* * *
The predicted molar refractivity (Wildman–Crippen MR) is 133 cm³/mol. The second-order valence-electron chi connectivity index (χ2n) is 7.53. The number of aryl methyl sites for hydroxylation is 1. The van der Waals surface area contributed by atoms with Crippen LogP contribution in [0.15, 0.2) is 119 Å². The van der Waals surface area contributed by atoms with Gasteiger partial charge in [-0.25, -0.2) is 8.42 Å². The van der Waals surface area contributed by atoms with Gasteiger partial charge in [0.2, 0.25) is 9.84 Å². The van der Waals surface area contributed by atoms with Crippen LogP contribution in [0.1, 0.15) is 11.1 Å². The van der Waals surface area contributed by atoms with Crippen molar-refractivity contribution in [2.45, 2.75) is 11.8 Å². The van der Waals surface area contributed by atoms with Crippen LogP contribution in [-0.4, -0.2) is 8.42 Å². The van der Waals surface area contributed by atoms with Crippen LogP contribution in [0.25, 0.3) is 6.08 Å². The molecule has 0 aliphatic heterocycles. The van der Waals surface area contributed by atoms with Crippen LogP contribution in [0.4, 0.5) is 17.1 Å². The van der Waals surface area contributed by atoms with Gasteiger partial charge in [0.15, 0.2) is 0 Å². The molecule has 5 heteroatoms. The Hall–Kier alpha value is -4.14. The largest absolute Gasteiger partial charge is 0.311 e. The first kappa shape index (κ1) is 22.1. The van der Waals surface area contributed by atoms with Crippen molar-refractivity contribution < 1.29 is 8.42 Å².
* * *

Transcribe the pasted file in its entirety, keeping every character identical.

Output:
The predicted molar refractivity (Wildman–Crippen MR) is 133 cm³/mol. The second-order valence-electron chi connectivity index (χ2n) is 7.53. The number of aryl methyl sites for hydroxylation is 1. The van der Waals surface area contributed by atoms with Crippen LogP contribution in [0.15, 0.2) is 119 Å². The van der Waals surface area contributed by atoms with Gasteiger partial charge in [-0.25, -0.2) is 8.42 Å². The van der Waals surface area contributed by atoms with Gasteiger partial charge in [0.2, 0.25) is 9.84 Å². The van der Waals surface area contributed by atoms with Crippen LogP contribution in [0.1, 0.15) is 11.1 Å². The van der Waals surface area contributed by atoms with Crippen molar-refractivity contribution in [2.45, 2.75) is 11.8 Å². The van der Waals surface area contributed by atoms with Crippen LogP contribution in [-0.4, -0.2) is 8.42 Å². The van der Waals surface area contributed by atoms with Crippen LogP contribution in [0.25, 0.3) is 6.08 Å². The molecule has 0 aliphatic heterocycles. The van der Waals surface area contributed by atoms with Crippen LogP contribution in [0.4, 0.5) is 17.1 Å². The van der Waals surface area contributed by atoms with Gasteiger partial charge in [0.15, 0.2) is 0 Å². The molecule has 5 heteroatoms. The Hall–Kier alpha value is -4.14. The largest absolute Gasteiger partial charge is 0.311 e. The first kappa shape index (κ1) is 22.1. The van der Waals surface area contributed by atoms with Crippen molar-refractivity contribution < 1.29 is 8.42 Å².